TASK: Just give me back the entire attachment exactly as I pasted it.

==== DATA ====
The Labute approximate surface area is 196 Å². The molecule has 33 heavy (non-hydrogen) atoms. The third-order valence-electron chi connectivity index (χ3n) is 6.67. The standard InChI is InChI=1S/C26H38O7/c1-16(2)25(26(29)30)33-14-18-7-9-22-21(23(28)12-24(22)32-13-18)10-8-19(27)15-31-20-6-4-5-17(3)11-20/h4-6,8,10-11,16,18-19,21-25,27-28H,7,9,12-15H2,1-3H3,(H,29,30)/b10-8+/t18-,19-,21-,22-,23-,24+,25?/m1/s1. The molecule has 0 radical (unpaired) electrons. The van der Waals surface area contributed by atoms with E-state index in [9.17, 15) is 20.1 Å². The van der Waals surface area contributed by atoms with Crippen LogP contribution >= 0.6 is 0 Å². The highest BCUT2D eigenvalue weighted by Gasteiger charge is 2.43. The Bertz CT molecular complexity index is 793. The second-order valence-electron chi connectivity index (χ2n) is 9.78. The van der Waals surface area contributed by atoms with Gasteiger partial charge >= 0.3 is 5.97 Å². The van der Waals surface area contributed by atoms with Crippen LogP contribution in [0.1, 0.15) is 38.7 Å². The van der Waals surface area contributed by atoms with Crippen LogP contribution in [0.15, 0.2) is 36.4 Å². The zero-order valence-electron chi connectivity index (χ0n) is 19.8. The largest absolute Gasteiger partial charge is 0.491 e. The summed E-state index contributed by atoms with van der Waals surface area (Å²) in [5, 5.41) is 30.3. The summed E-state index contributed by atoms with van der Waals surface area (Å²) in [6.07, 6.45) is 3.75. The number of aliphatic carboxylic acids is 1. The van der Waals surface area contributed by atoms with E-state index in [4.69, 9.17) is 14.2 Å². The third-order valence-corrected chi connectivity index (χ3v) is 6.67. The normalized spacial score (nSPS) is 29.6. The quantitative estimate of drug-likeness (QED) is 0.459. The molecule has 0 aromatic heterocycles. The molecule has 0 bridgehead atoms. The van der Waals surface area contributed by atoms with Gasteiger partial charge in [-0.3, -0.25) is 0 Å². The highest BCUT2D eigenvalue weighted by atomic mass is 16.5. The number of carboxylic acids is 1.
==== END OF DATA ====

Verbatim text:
The Labute approximate surface area is 196 Å². The molecule has 33 heavy (non-hydrogen) atoms. The third-order valence-electron chi connectivity index (χ3n) is 6.67. The standard InChI is InChI=1S/C26H38O7/c1-16(2)25(26(29)30)33-14-18-7-9-22-21(23(28)12-24(22)32-13-18)10-8-19(27)15-31-20-6-4-5-17(3)11-20/h4-6,8,10-11,16,18-19,21-25,27-28H,7,9,12-15H2,1-3H3,(H,29,30)/b10-8+/t18-,19-,21-,22-,23-,24+,25?/m1/s1. The molecule has 0 radical (unpaired) electrons. The van der Waals surface area contributed by atoms with E-state index in [9.17, 15) is 20.1 Å². The van der Waals surface area contributed by atoms with Crippen LogP contribution >= 0.6 is 0 Å². The highest BCUT2D eigenvalue weighted by Gasteiger charge is 2.43. The Bertz CT molecular complexity index is 793. The second-order valence-electron chi connectivity index (χ2n) is 9.78. The van der Waals surface area contributed by atoms with Gasteiger partial charge >= 0.3 is 5.97 Å². The van der Waals surface area contributed by atoms with Crippen LogP contribution in [0.1, 0.15) is 38.7 Å². The van der Waals surface area contributed by atoms with Crippen LogP contribution in [0.15, 0.2) is 36.4 Å². The zero-order valence-electron chi connectivity index (χ0n) is 19.8. The largest absolute Gasteiger partial charge is 0.491 e. The summed E-state index contributed by atoms with van der Waals surface area (Å²) in [5, 5.41) is 30.3. The summed E-state index contributed by atoms with van der Waals surface area (Å²) in [6.07, 6.45) is 3.75. The number of aliphatic carboxylic acids is 1. The van der Waals surface area contributed by atoms with E-state index in [4.69, 9.17) is 14.2 Å². The third-order valence-corrected chi connectivity index (χ3v) is 6.67. The normalized spacial score (nSPS) is 29.6. The quantitative estimate of drug-likeness (QED) is 0.459. The molecule has 0 aromatic heterocycles. The molecule has 0 bridgehead atoms. The van der Waals surface area contributed by atoms with Gasteiger partial charge in [-0.3, -0.25) is 0 Å². The highest BCUT2D eigenvalue weighted by atomic mass is 16.5. The number of carboxylic acids is 1.